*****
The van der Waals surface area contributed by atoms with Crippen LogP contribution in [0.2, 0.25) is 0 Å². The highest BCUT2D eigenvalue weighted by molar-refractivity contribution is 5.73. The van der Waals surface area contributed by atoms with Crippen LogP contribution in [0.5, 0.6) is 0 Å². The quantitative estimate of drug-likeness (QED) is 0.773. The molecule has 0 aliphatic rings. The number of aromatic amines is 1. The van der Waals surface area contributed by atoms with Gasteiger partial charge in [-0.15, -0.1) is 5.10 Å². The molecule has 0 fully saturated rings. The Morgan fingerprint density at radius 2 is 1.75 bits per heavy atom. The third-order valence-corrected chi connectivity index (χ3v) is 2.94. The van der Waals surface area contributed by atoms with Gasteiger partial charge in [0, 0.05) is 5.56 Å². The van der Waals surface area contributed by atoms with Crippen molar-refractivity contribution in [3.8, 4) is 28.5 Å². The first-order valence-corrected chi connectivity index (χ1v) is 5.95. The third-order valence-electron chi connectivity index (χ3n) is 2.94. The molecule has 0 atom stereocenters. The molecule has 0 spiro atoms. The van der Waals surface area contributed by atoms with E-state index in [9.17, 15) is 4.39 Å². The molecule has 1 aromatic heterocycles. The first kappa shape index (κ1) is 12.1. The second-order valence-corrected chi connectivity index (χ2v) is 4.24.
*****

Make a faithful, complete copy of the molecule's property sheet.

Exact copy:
The van der Waals surface area contributed by atoms with Crippen LogP contribution in [0.2, 0.25) is 0 Å². The highest BCUT2D eigenvalue weighted by molar-refractivity contribution is 5.73. The van der Waals surface area contributed by atoms with Crippen LogP contribution in [0.5, 0.6) is 0 Å². The quantitative estimate of drug-likeness (QED) is 0.773. The molecule has 0 aliphatic rings. The number of aromatic amines is 1. The van der Waals surface area contributed by atoms with Gasteiger partial charge in [-0.15, -0.1) is 5.10 Å². The molecule has 0 fully saturated rings. The Morgan fingerprint density at radius 2 is 1.75 bits per heavy atom. The third-order valence-corrected chi connectivity index (χ3v) is 2.94. The van der Waals surface area contributed by atoms with Gasteiger partial charge in [0, 0.05) is 5.56 Å². The van der Waals surface area contributed by atoms with Crippen molar-refractivity contribution in [3.8, 4) is 28.5 Å². The first-order valence-corrected chi connectivity index (χ1v) is 5.95. The third-order valence-electron chi connectivity index (χ3n) is 2.94. The molecule has 0 atom stereocenters. The molecule has 0 spiro atoms. The van der Waals surface area contributed by atoms with E-state index in [9.17, 15) is 4.39 Å². The molecule has 1 aromatic heterocycles. The first kappa shape index (κ1) is 12.1. The second-order valence-corrected chi connectivity index (χ2v) is 4.24.